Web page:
Involves trafficking people in order to use their internal organs for transplant. The illegal trade is dominated by kidneys, which are in the greatest demand and are the only major organs that can be wholly transplanted with relatively few risks to the life of the donor.
The signs to look for depend on where trafficking might take place:
On a farm or factory:
- Foreign nationals doing farm/factory work
- Poor/non-existent safety equipment
- Unsuitable clothing
- Workers live in overcrowded private rented accommodation
- Minibuses pick up non-UK nationals at unusual hours
- Bins full of fast food packaging
- Workers fearful/poorly integrated into wider community
- Workers have no time off
- Employers/others hold their passport/legal documents
- Foreign national adult/child lives with family (possibly as a domestic servant/nanny)
- Rarely allowed out of house, unless accompanied
- Subjected to verbal/physical abuse
- No private space/poor sleeping arrangements
- Poor diet/leftovers
- If a child, poor attendance at school/no time to play
- Person not interacting much with family
In a sauna or massage parlour:
- Woman is a foreign national
- Unhappy/unwilling to perform sexual acts
- Frightened or in physical pain
- Sees large number of clients each day/night
- Able to keep little/no money
- 'Special' services offered, often at low price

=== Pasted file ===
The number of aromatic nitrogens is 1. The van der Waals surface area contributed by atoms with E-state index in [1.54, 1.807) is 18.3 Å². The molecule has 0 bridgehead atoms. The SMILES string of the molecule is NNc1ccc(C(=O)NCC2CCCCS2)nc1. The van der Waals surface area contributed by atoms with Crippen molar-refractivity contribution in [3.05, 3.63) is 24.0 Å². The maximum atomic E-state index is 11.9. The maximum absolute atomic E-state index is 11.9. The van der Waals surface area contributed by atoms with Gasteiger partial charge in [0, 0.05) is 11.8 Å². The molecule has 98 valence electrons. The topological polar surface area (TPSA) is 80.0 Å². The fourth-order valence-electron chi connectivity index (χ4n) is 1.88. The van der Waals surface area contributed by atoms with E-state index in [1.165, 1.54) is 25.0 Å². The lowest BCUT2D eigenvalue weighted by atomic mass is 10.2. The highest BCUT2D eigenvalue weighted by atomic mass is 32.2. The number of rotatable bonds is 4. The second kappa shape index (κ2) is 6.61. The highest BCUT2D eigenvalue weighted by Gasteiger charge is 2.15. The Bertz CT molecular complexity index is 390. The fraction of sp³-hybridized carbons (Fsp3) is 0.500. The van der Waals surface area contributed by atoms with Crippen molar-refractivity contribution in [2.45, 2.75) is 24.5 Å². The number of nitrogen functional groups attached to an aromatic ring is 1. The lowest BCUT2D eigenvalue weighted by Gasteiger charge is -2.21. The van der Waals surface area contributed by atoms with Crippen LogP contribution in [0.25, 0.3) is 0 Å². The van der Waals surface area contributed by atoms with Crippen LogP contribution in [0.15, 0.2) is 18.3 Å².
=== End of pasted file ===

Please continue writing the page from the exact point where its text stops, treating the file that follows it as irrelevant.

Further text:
- Woman doesn't smile/reluctant to cooperate
- Food paid for by another
- Little/no time off
- Only knows sex-related English words
If you are travelling:
- Foreign national child travelling alone
- Has little except a mobile phone
- Not travelling to UK to meet parent/guardian
- Suspicious of adults
- Afraid of being deported
- Shows signs of inappropriate/sexualised behaviour
On your high street:
- Young, elderly/disabled foreign national begging in public places/on public transport
- Obvious signs of abuse
- Fearful of adults (especially law enforcers); jumpy
- One adult is the guardian of large group of children
- Large group of adult/child beggars moving daily to different locations, returning to same location every night
- Moving as a group on public transport
Children in a home:
- Teenage girl meets older male ‘boyfriend’. Flattery/gifts ensue, then introduction to alcohol/drugs
- Man claims she owes him for drugs. Forces her to do sexual favours
- Girl taken from family home, returned after varying lengths of time; relationship with family/guardians increasingly severed
- Pictures/films of her engaging in sex activities produce guilt and fear
- Girl taken to different flats to sleep with different men
- Girl may not know man is taking payment
If you see something suspicious, call Crimestoppers on 0800 555 111
Or contact Modern Slavery on 0800 0121 700
If you have concerns over a possible adult victim of trafficking, call the Salvation Army.
The Salvation Army took responsibility for delivering the UK Government’s contract in July 2011 to manage support services for adult female and male victims of Human Trafficking.
The Salvation Army 24 hour confidential referral helpline : 0300 3038151.
If you are a professional working with a child victim of trafficking, you can call the NSPCC National Trafficking Advice Centre on 0808 800 5000 Monday to Friday 9.30am to 4.30pm.
This advice line is only for professionals working with child victims of trafficking.